Just find a situation that helps you grow and enjoy dancing and the rest will fall into place
This is from Ripoff Report about Arthur Murray Dance, articles , cases, complains. Even though some reports are informational and must read before investing so much money into dance, but a question does come to mind about 51 year old woman (#3 Consumer Comment ) who never danced before and was promised to be a professional dancer for $$$$ and $31000 ( back in 1968 it was a lot of money!!!) later she filed a lawsuit and lost it.
What she was thinking?
"Pinocchio" - Fairy Tale and money tree comes to mind
My LW and I haven't taken private lessons for a while, but we started at an Arthur Murray in a mid-sized Midwestern city. IIRC, the price at the time was in the neighborhood of $95 per lesson, which included all the groups, parties, etc. you wanted. I don't know what the studio charges now, but I doubt that market would support $145.
We got excellent instruction at the studio. And as beginners, we found it helpful to have financial incentive to show up for groups and parties ("We paid for it, so we might as well go.").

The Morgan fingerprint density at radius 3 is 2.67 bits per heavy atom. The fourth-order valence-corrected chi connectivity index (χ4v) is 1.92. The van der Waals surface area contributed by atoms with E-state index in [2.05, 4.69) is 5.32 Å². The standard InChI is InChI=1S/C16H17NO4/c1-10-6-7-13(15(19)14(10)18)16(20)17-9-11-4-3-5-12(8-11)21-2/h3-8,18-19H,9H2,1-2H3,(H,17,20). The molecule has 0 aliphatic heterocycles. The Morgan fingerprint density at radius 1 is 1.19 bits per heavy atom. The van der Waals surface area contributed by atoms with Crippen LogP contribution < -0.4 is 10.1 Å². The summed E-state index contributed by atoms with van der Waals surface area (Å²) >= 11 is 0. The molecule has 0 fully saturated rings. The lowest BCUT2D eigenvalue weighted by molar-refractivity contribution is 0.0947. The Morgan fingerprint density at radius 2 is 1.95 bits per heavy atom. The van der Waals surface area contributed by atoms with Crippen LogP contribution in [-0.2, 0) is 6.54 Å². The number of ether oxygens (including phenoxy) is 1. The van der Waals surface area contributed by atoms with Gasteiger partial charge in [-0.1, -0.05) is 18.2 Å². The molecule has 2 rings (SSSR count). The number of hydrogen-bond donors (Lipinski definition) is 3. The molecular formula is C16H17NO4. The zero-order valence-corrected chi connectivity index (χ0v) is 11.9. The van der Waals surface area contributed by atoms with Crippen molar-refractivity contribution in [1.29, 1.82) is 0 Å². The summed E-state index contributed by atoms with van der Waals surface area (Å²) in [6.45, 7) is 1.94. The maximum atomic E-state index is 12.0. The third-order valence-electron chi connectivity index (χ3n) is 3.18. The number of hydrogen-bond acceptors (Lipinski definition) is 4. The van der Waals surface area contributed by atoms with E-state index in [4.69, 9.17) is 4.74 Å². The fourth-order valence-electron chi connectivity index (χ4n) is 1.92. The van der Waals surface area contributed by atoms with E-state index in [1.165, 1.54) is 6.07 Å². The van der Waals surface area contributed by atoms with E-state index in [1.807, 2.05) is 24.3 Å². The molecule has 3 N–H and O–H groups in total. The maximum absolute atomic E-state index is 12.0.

By the time we stopped taking private lessons (largely because other financial priorities arose), we'd learned enough to be able to go to a ballroom social and dance just about any dance, which was our goal.
Now that we've reached that point, I don't think we'd return to a studio that only offers bundled pricing. We're more likely to buy groups and/or private lessons a la carte at other studios.
One thing I always recommend ... and something we did when we started ... is to take advantage of the "free introductory lessons" most studios offer as sales tools. We treated them as instructor auditions. You might find perfectly good instruction at a non-franchise studio, where you can pay far less for a private lesson and buy other services as you wish.
Franchises charge depending on their location. In locations where cost of living is high like big cities they need to charge more to be able to pay rent etc. While is smaller areas where cost of living is somewhat lower the franchise can afford to have lower rates
Lets see if this posts correctly:
this is what is available to me through the week and what it would cost me if paying individually -
Monday group class: $15
Tuesday Group: 15
Tuesday social: 10
Wednesday Group: 15
Thursday Lesson: 65
Friday Group: 15
Friday Social: 10
Saturday Group: 15
based on one private lesson a week I get all of that for the $145 a week, actually I pay less because I am still locked in at my original price plus practice time anytime the studio is open, and usually a bronze party once a month.
Separate names with a comma.